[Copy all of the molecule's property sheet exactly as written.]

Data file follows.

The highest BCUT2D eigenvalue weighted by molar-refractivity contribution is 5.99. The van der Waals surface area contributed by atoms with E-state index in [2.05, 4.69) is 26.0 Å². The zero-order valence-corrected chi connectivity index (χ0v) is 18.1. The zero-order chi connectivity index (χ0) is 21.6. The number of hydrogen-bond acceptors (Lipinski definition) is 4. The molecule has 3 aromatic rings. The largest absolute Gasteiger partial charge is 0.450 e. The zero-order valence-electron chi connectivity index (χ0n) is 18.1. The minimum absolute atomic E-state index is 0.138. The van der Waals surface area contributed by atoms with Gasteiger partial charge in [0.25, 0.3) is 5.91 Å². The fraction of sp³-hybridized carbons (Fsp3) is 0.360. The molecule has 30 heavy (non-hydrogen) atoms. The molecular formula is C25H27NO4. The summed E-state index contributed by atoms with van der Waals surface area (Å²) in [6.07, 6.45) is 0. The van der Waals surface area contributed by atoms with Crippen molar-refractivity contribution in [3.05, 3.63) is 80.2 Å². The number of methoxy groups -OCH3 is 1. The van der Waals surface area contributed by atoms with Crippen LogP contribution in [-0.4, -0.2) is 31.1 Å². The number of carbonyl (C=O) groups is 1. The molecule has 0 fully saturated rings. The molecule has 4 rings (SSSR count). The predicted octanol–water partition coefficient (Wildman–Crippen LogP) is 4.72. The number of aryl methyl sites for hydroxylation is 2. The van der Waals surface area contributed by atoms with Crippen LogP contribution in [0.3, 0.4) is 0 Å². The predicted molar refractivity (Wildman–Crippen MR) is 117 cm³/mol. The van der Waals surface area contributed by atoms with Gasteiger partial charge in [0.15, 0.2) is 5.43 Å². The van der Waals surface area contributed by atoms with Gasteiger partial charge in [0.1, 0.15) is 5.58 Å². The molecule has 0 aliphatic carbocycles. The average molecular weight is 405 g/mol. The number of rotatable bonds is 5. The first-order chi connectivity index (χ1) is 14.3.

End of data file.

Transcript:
The highest BCUT2D eigenvalue weighted by molar-refractivity contribution is 5.99. The van der Waals surface area contributed by atoms with E-state index in [2.05, 4.69) is 26.0 Å². The zero-order valence-corrected chi connectivity index (χ0v) is 18.1. The zero-order chi connectivity index (χ0) is 21.6. The number of hydrogen-bond acceptors (Lipinski definition) is 4. The molecule has 3 aromatic rings. The largest absolute Gasteiger partial charge is 0.450 e. The zero-order valence-electron chi connectivity index (χ0n) is 18.1. The minimum absolute atomic E-state index is 0.138. The van der Waals surface area contributed by atoms with Gasteiger partial charge in [0.25, 0.3) is 5.91 Å². The fraction of sp³-hybridized carbons (Fsp3) is 0.360. The molecule has 30 heavy (non-hydrogen) atoms. The molecular formula is C25H27NO4. The summed E-state index contributed by atoms with van der Waals surface area (Å²) in [6.07, 6.45) is 0. The van der Waals surface area contributed by atoms with Crippen molar-refractivity contribution in [3.05, 3.63) is 80.2 Å². The number of methoxy groups -OCH3 is 1. The van der Waals surface area contributed by atoms with Crippen LogP contribution in [-0.4, -0.2) is 31.1 Å². The number of carbonyl (C=O) groups is 1. The molecule has 0 fully saturated rings. The molecule has 4 rings (SSSR count). The predicted octanol–water partition coefficient (Wildman–Crippen LogP) is 4.72. The number of aryl methyl sites for hydroxylation is 2. The van der Waals surface area contributed by atoms with Crippen LogP contribution in [0.3, 0.4) is 0 Å². The predicted molar refractivity (Wildman–Crippen MR) is 117 cm³/mol. The van der Waals surface area contributed by atoms with Gasteiger partial charge in [0.15, 0.2) is 5.43 Å². The van der Waals surface area contributed by atoms with Gasteiger partial charge in [0.1, 0.15) is 5.58 Å². The molecule has 0 aliphatic carbocycles. The average molecular weight is 405 g/mol. The number of rotatable bonds is 5. The first-order chi connectivity index (χ1) is 14.3.